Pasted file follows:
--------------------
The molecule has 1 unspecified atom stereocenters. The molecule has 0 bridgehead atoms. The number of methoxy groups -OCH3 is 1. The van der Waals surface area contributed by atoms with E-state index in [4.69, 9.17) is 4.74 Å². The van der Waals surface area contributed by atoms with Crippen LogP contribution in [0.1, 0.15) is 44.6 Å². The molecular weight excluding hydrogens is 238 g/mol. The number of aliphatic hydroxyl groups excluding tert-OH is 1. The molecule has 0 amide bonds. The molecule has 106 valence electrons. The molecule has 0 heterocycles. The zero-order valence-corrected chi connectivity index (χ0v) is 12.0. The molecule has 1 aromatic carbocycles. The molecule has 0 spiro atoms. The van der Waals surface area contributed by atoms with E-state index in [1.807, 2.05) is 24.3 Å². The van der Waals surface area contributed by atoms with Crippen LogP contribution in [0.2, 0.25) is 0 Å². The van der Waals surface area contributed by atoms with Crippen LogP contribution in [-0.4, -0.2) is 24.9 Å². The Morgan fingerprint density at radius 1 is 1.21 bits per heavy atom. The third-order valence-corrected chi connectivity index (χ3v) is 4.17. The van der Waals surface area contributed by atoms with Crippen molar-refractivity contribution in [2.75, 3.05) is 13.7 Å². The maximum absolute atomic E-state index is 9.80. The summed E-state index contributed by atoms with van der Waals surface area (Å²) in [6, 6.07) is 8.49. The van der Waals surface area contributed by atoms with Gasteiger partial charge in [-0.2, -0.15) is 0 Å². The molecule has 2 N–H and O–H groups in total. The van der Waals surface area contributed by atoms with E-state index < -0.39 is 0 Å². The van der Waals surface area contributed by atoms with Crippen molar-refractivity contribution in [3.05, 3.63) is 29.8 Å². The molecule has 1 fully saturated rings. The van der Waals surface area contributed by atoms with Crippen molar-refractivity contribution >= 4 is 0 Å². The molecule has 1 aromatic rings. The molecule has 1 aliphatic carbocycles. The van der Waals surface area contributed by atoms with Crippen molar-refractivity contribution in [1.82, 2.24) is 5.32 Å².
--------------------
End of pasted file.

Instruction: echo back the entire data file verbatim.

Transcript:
The molecule has 1 unspecified atom stereocenters. The molecule has 0 bridgehead atoms. The number of methoxy groups -OCH3 is 1. The van der Waals surface area contributed by atoms with E-state index in [4.69, 9.17) is 4.74 Å². The van der Waals surface area contributed by atoms with Crippen LogP contribution in [0.1, 0.15) is 44.6 Å². The molecular weight excluding hydrogens is 238 g/mol. The number of aliphatic hydroxyl groups excluding tert-OH is 1. The molecule has 0 amide bonds. The molecule has 106 valence electrons. The molecule has 0 heterocycles. The zero-order valence-corrected chi connectivity index (χ0v) is 12.0. The molecule has 1 aromatic carbocycles. The molecule has 0 spiro atoms. The van der Waals surface area contributed by atoms with E-state index in [1.807, 2.05) is 24.3 Å². The van der Waals surface area contributed by atoms with Crippen LogP contribution in [0.2, 0.25) is 0 Å². The van der Waals surface area contributed by atoms with Crippen LogP contribution in [-0.4, -0.2) is 24.9 Å². The Morgan fingerprint density at radius 1 is 1.21 bits per heavy atom. The third-order valence-corrected chi connectivity index (χ3v) is 4.17. The van der Waals surface area contributed by atoms with Crippen molar-refractivity contribution in [2.75, 3.05) is 13.7 Å². The maximum absolute atomic E-state index is 9.80. The summed E-state index contributed by atoms with van der Waals surface area (Å²) in [6, 6.07) is 8.49. The van der Waals surface area contributed by atoms with Gasteiger partial charge in [-0.2, -0.15) is 0 Å². The molecule has 2 N–H and O–H groups in total. The van der Waals surface area contributed by atoms with E-state index < -0.39 is 0 Å². The van der Waals surface area contributed by atoms with Crippen molar-refractivity contribution in [3.05, 3.63) is 29.8 Å². The molecule has 1 fully saturated rings. The van der Waals surface area contributed by atoms with Crippen molar-refractivity contribution >= 4 is 0 Å². The molecule has 1 aromatic rings. The molecule has 1 aliphatic carbocycles. The van der Waals surface area contributed by atoms with Crippen molar-refractivity contribution in [1.82, 2.24) is 5.32 Å².